The line separating the Umarex Walther CP99, S&W M&P 45 and HK P30 is what can be fired from each pistol and how. For the M&P you have the option to fire pellets from an 8-shot cast alloy rotary magazine or BBs from a molded plastic rotary magazine. The CP99 is designed for pellets only, and the HK P30 takes another approach by combining the CO2 magazine from the CP99 with a more modern self-contained CO2 BB magazine. It is hard to say which design is better from a shooting standpoint, but the M&P is easy to load with either steel or lead (or alloy).

The HK P30 averaged a mediocre 328 fps with Meisterkugeln lead wadcutters and a far more impressive 372 fps with H&N Sport Match Green alloy wadcutters. The gun is factory at up to 360 fps. The old CP99 is consistently faster with either lead or alloy than the HK P30 as past tests have shown, so where does the M&P 45 fall with the same choice of pellets? With Meisterkugeln the M&P delivered eight shots at an average of 352 fps, a high of 355 fps and a low of 347 fps. Better than the HK P30. Switching to alloy, the average increased to an impressive 405 fps with a high of 415 fps and a low of 403 fps. The M&P obviously has some serious CP99 mojo going for it. With the H&N alloy wadcutters the CP99 averaged 382 fps, which was faster then the HK P30. You may already see where this is going, the less expensive S&W M&P 45 is putting both German made CO2 models into overtime.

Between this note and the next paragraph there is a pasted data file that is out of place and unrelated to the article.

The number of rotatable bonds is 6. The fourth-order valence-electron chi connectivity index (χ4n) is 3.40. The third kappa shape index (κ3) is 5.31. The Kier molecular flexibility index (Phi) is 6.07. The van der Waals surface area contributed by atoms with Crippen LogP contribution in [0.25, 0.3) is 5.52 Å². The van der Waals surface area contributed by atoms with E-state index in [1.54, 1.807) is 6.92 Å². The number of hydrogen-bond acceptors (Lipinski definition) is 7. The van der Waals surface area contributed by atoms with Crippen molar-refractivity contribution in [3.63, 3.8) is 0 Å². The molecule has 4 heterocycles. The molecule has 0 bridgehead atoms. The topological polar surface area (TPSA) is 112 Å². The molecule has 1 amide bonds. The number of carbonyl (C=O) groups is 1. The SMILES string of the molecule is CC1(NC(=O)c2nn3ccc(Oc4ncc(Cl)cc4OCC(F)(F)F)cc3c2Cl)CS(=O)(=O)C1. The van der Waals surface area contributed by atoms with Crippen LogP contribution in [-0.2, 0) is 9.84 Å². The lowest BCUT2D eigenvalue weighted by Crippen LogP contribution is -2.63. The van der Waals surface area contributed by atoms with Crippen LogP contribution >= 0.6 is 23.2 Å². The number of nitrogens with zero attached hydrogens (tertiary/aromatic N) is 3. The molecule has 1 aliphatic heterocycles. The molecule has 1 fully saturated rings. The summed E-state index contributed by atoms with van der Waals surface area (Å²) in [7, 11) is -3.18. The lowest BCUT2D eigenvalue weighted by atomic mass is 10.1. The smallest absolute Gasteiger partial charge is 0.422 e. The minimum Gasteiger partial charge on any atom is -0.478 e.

While both the CP99 and HK P30 use an actual magazine to load CO2 the M&P relies on loading CO2 into the grip frame. It is not as “authentic” for handling because you can have several CO2 mags for the other two pistols and at least practice magazine reloading or tactical reloads for training (part of what made the CP99 a success as an early training gun) while the M&P is a different (less expensive) approach. Beyond that, the M&P can give the CP99 and HK P30 a run for their much more money.

Bottom line thus far

The Umarex S&W is just a little newer (2011) than the HK P30 (2009) but the heart of both guns is still in the Walther CP88 (1996) and CP99 (2000), so the lessons from the German manufactured pistols have been well learned by the Taiwan manufacturer of the S&W M&P 45. Or maybe Smith & Wesson demands more in their S&W banded airguns, since they were once in the CO2 pistol game, too. Either way, the M&P is shaping up to be a competitor to both the HK P30 and CP99 at a fraction of the price.

So at the end of day two comparing the three guns for handling and velocity, much to my surprise and satisfaction is the realization that this so-called entry-level pistol that comes in a blister pack, can not only keep up with the more expensive German-built air pistols, but possibly beat them at a mere $80 retail.

In Part 3 we sort them all out and shoot for best accuracy.

2 thoughts on “Retrospect Series Part 8 – M&P 45”

  1. Ok, now you have more than my full attention. I feel like it’s more than two days until Saturday…
    Thanks for mentioning country of manufacture.
    (Is it too much to ask for a hint regarding trigger pull compared to the 99?)

    • That’s for Saturday Bill. Can’t give away too much, it’s got to last all week! But yes, I will do trigger pull comparison between the expensive German models and the $80 Made in Taiwan M&P 45. If this trend of quality at a low price continues, I expect some additional parity in trigger pull.